What’s more you can spend time getting to know where you are and the best places to own a home, and you can avoid many of the risks and pitfalls associated with buying property abroad ‘blind…’

In terms of the day-to-day cost of living – if you shop like the locals, exist on local produce that is in season, eat at the restaurants the local people frequent and you stay away from the tourism bars and cafes as well as the supermarket you will find you can live on significantly less than in the UK.

Utilities are not always as cheap however – electricity is quite costly per unit, as is fuel for your car.  So, budget carefully for these and don’t live in air-conditioned isolation all summer long, learn to acclimatize to keep your bills down!  Internal travel within Turkey is cheap on buses and even planes, and there are many cheap flight operators flying in and out of regional airports and back to the UK if you want to visit ‘home’ sometimes.

One additional cost you will need to factor in is healthcare – as mentioned above.  You will either have to have some reserves in place to self-fund any care or treatment should the need arise, or you will have to pay out each month for health insurance.  This is not a cost that should be forgotten about.

Retiring Happier in Turkey

Happiness is a personal thing!  What makes me happy could bore you to unhappiness.  So, is it possible to say that retiring to Turkey could make you happier?  Potentially yes!  If you’re realistic about why you want to move abroad, what it is about your current life that is potentially restricting your happiness and/or how living specifically in Turkey will benefit you, then you could indeed find increased happiness simply by retiring to Turkey.  However, the key in this concept is being realistic.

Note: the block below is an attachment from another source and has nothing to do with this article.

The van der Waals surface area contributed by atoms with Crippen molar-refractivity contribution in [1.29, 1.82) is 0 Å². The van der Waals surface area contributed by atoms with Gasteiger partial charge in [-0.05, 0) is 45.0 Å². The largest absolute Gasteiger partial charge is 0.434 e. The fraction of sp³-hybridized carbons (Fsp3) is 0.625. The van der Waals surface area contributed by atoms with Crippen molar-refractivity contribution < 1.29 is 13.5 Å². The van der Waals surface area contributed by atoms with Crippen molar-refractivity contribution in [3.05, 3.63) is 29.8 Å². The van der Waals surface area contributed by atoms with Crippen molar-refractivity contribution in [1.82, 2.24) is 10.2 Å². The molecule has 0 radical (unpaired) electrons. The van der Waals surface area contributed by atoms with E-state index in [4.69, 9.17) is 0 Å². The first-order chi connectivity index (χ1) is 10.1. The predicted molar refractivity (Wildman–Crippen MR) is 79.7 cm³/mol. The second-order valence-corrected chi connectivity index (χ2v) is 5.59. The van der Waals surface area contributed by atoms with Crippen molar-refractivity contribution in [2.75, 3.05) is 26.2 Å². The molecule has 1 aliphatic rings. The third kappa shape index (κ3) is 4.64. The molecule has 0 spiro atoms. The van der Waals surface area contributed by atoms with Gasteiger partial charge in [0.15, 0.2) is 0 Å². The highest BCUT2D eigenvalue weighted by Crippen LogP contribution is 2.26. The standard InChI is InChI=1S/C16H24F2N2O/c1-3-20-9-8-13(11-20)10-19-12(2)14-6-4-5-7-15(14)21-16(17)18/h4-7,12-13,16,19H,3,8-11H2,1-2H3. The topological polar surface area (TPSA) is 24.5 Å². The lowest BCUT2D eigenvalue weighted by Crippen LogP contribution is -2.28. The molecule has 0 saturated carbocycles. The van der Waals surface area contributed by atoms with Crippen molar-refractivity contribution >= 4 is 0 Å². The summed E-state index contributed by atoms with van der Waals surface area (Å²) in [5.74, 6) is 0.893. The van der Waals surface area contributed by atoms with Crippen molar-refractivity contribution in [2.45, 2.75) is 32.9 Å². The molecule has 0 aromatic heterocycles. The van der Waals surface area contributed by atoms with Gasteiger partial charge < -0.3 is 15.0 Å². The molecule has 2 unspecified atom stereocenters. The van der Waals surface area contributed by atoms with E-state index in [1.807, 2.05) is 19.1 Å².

I.e., if you think that by moving anywhere you will be able to escape your problems in life and instantly find greater happiness you may well be mistaken!  You will take yourself, your issues and problems, your past, your expectations and personality with you no matter where you move to.  So if you are looking at a move as a means to ‘escape’ something I don’t think you’re being realistic and that could restrict your happiness.

What’s more, every nation in the world has warts as well as wonderful aspects – Turkey is absolutely no exception!  It has complex red tape, it has a level of bureaucracy that can only be influenced with a back hander, it has different religious and moral standards to that which we’re used to.  It has poverty like we’ve possibly never encountered and it gets cold in the winter!  All examples of how Turkey is far from perfect or far from an easy country to move to and integrate into.  So, if you’re realistic about the fact that perhaps Turkey won’t be paradise on earth, but that you can create a new life for yourself there in stunning sunshine and surrounded by glorious scenery, you could find greater happiness!

Ultimately, you need to ensure that your expectations of the country are realistic.  To that end you should more than just holiday in one resort for a fortnight before committing to a relocation.  You need to spend an extended period of time living in Turkey before committing to live there forever.  Rent a tourist property out of season and see what life is like in a resort you favour when there are no visitors.  Find out what the local people are like, chat to other expats about their experiences.  Remember to factor in what life could be like on a rainy winter day in the middle of winter when you’re bored and perhaps the electricity has gone off.  If you can still stomach the thought of Turkey and believe that the pros will outweigh any potential cons, you’re in the right place to consider making a commitment to this nation.

In Conclusion

Turkey has so much in its favour as a retirement destination of choice – but it is not perfect.  Depending on who you are and what you want from a move abroad you can potentially find greater health, wealth and happiness from retirement to Turkey – but you must be realistic about the country and your expectations of it and your life in retirement in Turkey.